Maria Ölund, Coordinator of the Focali research network says: “We all need to understand that biodiversity is not a separate ‘environment’ issue or about protection of great animals that we want to be able to see during safaris. No, it’s about the very fabric of our existence that we are now thinning out, starting from the fundamental role of pollinators and microorganisms for our food production. It´s all connected and climate change adds pressure on impacted ecosystems. We thus need urgent action across disciplines, sectors and regions to address this intertwined crisis.”

The Focali research network  includes researchers from multiple disciplines that come together to tackle complex and linked challenges, such as the links between forest and land-use, biodiversity, climate and livelihoods. The researchers in the network have rich experience of interacting with stakeholders and policy makers in different sectors of society to find measures to the identified challenges. Several of the researchers in the network focus on analyzing how deforestation in tropical forest regions are impacted by global consumption patterns.

As the IPBES report points out expansion of agriculture into intact ecosystems is a main driver behind the rapid loss of habitats for the species at risk of extinction. 100 million hectares of tropical forest were lost between 1980 and 2000, resulting mainly from cattle ranching in Latin America and plantations in South-East Asia of which 80% is for palm oil.

Focali-member Alexandre Antonelli has done extensive research on Amazonian biodiversity. Focali asked him to comment on the findings of the IPBES report and he expressed deep concerns and call for immediate action:

“This is really bad news. Humans have lived on this planet for some 300,000 years. Are we the generation going to be responsible for our own collapse? I sincerely hope not, but hope is of little use here – what we need is action. We can’t just preserve, we must reverse the trend by increasing biodiversity locally, regionally, and globally.” says  Alexandre

Although the current situation may look like a doomsday scenario, the report also outlines a clear roadmap to sustainable development, delivering on both social and environmental goals and Alexandre means that we have the tools to act for a sustainable future, but we must learn from the past mistakes and step up our efforts: “We’ve set up ambitious biodiversity goals before – the Aichi Biodiversity targets are due next year – but despite much efforts and good examples, the report shows that the overall outcome is an almost complete failure. We must learn from that process to avoid the same mistakes. We just can’t miss this chance, else it might be our last.”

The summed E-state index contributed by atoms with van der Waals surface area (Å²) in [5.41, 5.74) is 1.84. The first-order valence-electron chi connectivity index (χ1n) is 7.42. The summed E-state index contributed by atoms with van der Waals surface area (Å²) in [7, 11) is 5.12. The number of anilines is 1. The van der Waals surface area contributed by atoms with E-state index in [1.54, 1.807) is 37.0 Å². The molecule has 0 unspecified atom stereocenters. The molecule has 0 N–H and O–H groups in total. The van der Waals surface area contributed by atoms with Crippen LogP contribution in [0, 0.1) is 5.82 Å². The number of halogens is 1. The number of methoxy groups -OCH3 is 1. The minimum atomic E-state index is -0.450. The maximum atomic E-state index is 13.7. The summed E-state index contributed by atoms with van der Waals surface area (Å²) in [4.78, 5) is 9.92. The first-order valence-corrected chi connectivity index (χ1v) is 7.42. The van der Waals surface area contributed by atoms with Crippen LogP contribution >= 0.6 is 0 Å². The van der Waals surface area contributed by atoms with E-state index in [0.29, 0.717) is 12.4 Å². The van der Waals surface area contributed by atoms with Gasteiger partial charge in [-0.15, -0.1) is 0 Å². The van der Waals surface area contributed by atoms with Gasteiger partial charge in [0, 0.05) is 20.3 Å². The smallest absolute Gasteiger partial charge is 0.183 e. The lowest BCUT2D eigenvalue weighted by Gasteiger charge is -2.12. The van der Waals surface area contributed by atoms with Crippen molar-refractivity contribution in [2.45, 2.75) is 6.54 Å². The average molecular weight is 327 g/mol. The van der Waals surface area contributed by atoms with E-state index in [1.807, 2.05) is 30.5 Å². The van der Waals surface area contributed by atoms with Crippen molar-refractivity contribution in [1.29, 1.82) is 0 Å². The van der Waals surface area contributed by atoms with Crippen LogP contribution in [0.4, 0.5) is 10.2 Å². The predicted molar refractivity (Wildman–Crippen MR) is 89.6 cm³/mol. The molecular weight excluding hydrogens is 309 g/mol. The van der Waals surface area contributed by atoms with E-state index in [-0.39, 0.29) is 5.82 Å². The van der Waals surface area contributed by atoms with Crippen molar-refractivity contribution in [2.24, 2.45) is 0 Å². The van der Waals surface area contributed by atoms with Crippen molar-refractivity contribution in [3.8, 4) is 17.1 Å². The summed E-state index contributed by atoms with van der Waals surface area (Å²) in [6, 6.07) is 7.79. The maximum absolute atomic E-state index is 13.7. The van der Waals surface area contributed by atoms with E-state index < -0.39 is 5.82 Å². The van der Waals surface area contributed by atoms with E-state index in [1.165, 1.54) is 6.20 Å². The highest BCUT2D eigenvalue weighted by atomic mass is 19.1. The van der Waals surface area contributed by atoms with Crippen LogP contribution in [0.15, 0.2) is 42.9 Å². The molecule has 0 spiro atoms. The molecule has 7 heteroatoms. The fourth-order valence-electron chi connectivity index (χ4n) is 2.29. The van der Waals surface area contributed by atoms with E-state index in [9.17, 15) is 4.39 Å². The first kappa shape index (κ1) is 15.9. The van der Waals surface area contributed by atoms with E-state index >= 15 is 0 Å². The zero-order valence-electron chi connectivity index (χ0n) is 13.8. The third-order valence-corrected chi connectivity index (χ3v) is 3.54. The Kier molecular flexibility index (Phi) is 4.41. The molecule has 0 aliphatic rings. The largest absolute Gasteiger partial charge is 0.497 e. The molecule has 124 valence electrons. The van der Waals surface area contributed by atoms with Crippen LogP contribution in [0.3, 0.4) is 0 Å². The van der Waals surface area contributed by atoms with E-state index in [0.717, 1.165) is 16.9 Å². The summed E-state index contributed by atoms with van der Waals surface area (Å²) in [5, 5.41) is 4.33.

The actions outlined in the scenarios in the report require truly transformative change and, as Alexandre Antonelli commented, it is not only about preserving but also about restoring forests, land and ecosystems. In addition, the authors of the IPBES report state that reversing the negative trends requires a shift to a more sustainable global economy. How to achieve the changes that often challenge the status quo will be the focus of IPBES’ work in the nearest future.

Allisson Perrigo at Mt Visoke in Rwanda

Photo: O. Redlund

A final comment on the IPBES report from a Focali-member comes from Biodiversity researcher Allison Perrigo, the Director of GGBC – Gothenburg Global Biodiversity Centre: “The conclusions from the IPBES Global Assessment are shocking, but sadly not surprising. It is widely known among biodiversity researchers that human actions have strongly, and negatively, influenced Earth’s biodiversity in recent years.”

Allison hopes that the report will lead to a larger dialogue on the biodiversity crisis among the general public and stresses that actions are needed at all levels. She states that we are at a crossroads:

Right now, we need to decide – can we keep going this way? Of course not. But as the report indicates, actions need to be taken both in our backyards and in our national and international political systems in order to make large and immediate changes. It isn’t beyond hope, but the clock is ticking and simply put: each species is irreplaceable”


This news was originally published at Focali.